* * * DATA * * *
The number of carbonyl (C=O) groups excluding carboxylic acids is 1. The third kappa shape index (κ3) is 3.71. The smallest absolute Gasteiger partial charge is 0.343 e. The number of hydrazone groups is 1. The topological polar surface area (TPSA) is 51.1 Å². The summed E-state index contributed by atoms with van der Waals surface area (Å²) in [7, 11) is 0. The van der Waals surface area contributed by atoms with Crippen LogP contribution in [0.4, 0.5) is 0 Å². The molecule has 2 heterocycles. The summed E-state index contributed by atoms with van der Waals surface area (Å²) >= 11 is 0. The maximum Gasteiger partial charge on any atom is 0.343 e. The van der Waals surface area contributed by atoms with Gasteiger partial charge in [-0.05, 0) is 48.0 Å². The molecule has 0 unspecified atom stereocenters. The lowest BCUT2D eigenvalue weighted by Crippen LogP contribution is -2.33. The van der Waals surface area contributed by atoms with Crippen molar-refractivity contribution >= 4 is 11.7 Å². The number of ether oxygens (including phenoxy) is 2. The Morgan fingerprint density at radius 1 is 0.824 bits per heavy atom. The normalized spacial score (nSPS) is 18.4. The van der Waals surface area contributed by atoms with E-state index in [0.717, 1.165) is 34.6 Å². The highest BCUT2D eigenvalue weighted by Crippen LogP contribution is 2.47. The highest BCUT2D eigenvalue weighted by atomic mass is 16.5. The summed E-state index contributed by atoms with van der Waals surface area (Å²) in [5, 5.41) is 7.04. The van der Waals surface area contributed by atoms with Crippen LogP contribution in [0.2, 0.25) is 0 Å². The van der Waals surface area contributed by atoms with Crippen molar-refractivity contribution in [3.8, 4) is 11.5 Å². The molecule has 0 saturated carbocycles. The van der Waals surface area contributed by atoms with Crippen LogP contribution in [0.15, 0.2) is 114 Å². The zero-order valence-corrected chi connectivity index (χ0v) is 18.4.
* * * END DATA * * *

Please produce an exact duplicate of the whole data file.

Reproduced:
The number of carbonyl (C=O) groups excluding carboxylic acids is 1. The third kappa shape index (κ3) is 3.71. The smallest absolute Gasteiger partial charge is 0.343 e. The number of hydrazone groups is 1. The topological polar surface area (TPSA) is 51.1 Å². The summed E-state index contributed by atoms with van der Waals surface area (Å²) in [7, 11) is 0. The van der Waals surface area contributed by atoms with Crippen LogP contribution in [0.4, 0.5) is 0 Å². The molecule has 2 heterocycles. The summed E-state index contributed by atoms with van der Waals surface area (Å²) >= 11 is 0. The maximum Gasteiger partial charge on any atom is 0.343 e. The van der Waals surface area contributed by atoms with Gasteiger partial charge in [-0.05, 0) is 48.0 Å². The molecule has 0 unspecified atom stereocenters. The lowest BCUT2D eigenvalue weighted by Crippen LogP contribution is -2.33. The van der Waals surface area contributed by atoms with Crippen molar-refractivity contribution >= 4 is 11.7 Å². The number of ether oxygens (including phenoxy) is 2. The Morgan fingerprint density at radius 1 is 0.824 bits per heavy atom. The normalized spacial score (nSPS) is 18.4. The van der Waals surface area contributed by atoms with E-state index in [0.717, 1.165) is 34.6 Å². The highest BCUT2D eigenvalue weighted by Crippen LogP contribution is 2.47. The highest BCUT2D eigenvalue weighted by atomic mass is 16.5. The summed E-state index contributed by atoms with van der Waals surface area (Å²) in [5, 5.41) is 7.04. The van der Waals surface area contributed by atoms with Crippen LogP contribution in [0.2, 0.25) is 0 Å². The van der Waals surface area contributed by atoms with Crippen molar-refractivity contribution in [3.8, 4) is 11.5 Å². The molecule has 0 saturated carbocycles. The van der Waals surface area contributed by atoms with Crippen LogP contribution in [0.15, 0.2) is 114 Å². The zero-order valence-corrected chi connectivity index (χ0v) is 18.4.